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Philip Rosen, 89, educator who spoke and wrote about the Holocaust

"He would go around to different schools in Philadelphia suburbs and bring Holocaust survivors with him. He would have them talk to the kids. He was on a mission," Dr. Rosen's daughter said.

Philip Rosen
Philip RosenRead morePhoto courtesy of the family

Philip Rosen, 89, formerly of Philadelphia, a longtime educator who spoke and wrote about the Holocaust, died Saturday, July 21, of a heart attack at Brookdale of Voorhees, where he had lived since 2013.

From 1987 to 2001, Dr. Rosen was curator and educational director of what is now the Esther Raab Holocaust Museum and Goodwin Education Center in Cherry Hill. While there, he helped other educators learn how to tell the story of the Holocaust to elementary and secondary schoolchildren.

Dr. Rosen brought to the task extensive study of the science of teaching, 36 years of classroom experience in the School District of Philadelphia, and a deep knowledge of European history in the years during and prior to World War II.

He compiled two reference books aimed at making it easy for educators and scholars to retrieve information. His Dictionary of the Holocaust: Biography, Geography, and Terminology, compiled with co-editor Eric Joseph Epstein, was a 2,000-item compendium of people, places, and statistics.

Bearing Witness: A Resource Guide to Literature, Poetry, Art, Music, and Videos by Holocaust Victims and Survivors was an attempt to preserve primary source material for future generations.

"His agenda was always the same – let's make sure that the Holocaust does not go away and die," said his daughter Serena Rosen. "He would go around to different schools in Philadelphia suburbs and bring Holocaust survivors with him. He would have them talk to the kids. It was so moving. He was on a mission."

Dr. Rosen believed that the Holocaust story was being too narrowly told by teachers.

In a 1999 paper on file at Millersville University, Dr. Rosen argued the Holocaust could not be summed up by asking students to read the diary of Anne Frank, the girl who hid from Nazi occupiers for two years in the Netherlands before being arrested. She died in the Bergen-Belsen concentration camp in 1945.

"This writer's thesis is that teaching the Jewish genocide is too limited in scope," he wrote. "The 20th century has been the century of genocide and ethnic mass murder. If teaching the Holocaust continues in the present manner, students will say, 'We have heard that already.' Parents will ask, 'When are children going to learn about our group's pain?' "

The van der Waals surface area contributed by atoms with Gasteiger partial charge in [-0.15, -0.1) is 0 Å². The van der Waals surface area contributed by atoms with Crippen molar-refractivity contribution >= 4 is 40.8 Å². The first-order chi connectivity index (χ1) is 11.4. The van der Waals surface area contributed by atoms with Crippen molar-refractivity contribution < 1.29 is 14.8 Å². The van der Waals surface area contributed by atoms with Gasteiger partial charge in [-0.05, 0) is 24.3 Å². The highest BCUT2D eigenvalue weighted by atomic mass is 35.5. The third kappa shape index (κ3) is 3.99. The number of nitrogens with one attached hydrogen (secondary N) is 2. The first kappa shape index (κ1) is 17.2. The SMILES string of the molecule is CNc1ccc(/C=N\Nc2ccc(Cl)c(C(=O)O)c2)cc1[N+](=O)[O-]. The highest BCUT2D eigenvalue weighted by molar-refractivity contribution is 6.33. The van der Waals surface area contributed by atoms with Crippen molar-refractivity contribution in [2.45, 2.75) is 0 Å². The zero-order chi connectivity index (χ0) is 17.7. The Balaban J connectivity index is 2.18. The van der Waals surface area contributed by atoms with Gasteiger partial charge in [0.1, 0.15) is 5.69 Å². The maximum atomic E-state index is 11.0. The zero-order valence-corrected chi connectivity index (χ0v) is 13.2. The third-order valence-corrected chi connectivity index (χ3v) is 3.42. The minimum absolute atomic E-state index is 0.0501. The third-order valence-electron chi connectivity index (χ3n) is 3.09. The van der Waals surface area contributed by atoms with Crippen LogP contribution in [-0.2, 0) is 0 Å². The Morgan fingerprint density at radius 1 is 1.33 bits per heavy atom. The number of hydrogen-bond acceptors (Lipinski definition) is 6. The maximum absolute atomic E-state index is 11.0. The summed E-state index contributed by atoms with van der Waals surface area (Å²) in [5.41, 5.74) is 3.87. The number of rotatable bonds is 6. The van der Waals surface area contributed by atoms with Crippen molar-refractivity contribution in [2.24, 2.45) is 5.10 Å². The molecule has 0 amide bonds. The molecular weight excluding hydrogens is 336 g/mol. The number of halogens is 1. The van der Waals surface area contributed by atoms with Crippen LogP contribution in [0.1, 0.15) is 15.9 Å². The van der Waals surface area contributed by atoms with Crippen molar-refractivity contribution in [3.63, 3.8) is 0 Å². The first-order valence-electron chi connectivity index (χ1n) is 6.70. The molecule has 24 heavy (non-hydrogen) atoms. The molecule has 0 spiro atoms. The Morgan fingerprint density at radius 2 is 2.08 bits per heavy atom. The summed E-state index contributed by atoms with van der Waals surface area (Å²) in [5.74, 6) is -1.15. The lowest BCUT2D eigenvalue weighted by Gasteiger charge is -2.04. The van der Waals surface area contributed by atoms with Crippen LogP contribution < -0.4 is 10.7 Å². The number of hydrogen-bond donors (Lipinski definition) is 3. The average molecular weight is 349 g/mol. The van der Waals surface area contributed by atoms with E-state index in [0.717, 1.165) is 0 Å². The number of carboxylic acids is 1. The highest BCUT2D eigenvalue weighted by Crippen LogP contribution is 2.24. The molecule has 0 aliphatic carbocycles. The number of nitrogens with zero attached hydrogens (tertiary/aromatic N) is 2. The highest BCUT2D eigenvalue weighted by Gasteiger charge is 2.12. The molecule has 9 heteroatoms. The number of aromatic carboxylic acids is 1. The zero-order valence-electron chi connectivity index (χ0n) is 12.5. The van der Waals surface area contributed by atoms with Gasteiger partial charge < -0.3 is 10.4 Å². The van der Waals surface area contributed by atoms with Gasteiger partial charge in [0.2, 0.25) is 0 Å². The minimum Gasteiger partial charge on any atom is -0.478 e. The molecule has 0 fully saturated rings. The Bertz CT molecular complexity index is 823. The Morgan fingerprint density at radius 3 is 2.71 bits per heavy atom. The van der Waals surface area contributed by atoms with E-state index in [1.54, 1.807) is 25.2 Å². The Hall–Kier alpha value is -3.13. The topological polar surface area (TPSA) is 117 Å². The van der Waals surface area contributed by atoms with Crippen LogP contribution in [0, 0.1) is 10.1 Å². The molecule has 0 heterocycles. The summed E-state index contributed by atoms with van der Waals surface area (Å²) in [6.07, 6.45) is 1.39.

The atrocities committed by the Nazi regime against the disabled, Gypsies, gays, Jehovah's Witnesses, and Slavic peoples should be a part of the Holocaust story, Dr. Rosen wrote.

He also believed that the story was missing an important moral component. Students, he wrote in the 1999 paper, should be taught "an appreciation of the sacredness of all life and the value of opposition to the persecution, maltreatment and mass murder of any group of people. The tragic flaw in the German educational system, the best in the world before Hitler, was the failure in this moral dimension."

Born in Philadelphia to Robert and Helen Rosen, Dr. Rosen graduated from Northeast High School in 1946. He earned a bachelor of science in secondary education in 1951 and a master of science in elementary education in 1954, both from Temple University. He earned a doctorate in history from Carnegie Mellon University in 1972.

While studying, he worked as an elementary school teacher in Philadelphia from 1951 to 1955, and at the secondary level from 1955 to 1987. The bulk of his time was spent at his alma mater, Northeast High School.

At age 59, when he moved to the Holocaust Museum, he was able to coalesce his thoughts about the Holocaust, and to act on them. He continued in that vein from then on.

He was an adjunct professor at Gratz College in Philadelphia from 1988 to 1999. He was a speaker and consultant for the Pennsylvania Council on Humanities in Philadelphia from 1997 to 2003 before retiring.

Dr. Rosen was active as a volunteer with the Jewish Community Relations Council, Philadelphia; the Zionist Organization of America; and the American Jewish Committee.

He liked writing, tennis, travel, and caring for his cats. Toward the end of his life, he enjoyed taking in the air on the Boardwalk in Atlantic City.

In 1956, Dr. Rosen married Lillian Schachter Rosen.

In addition to his wife and daughter Serena, he is survived by a daughter, Ruth Victor.

Graveside services will be at 10 a.m. Tuesday, July 24, at Roosevelt Memorial Park, Trevose.

Memorial donations may be made to the feral-cat welfare group Barrington TNR, via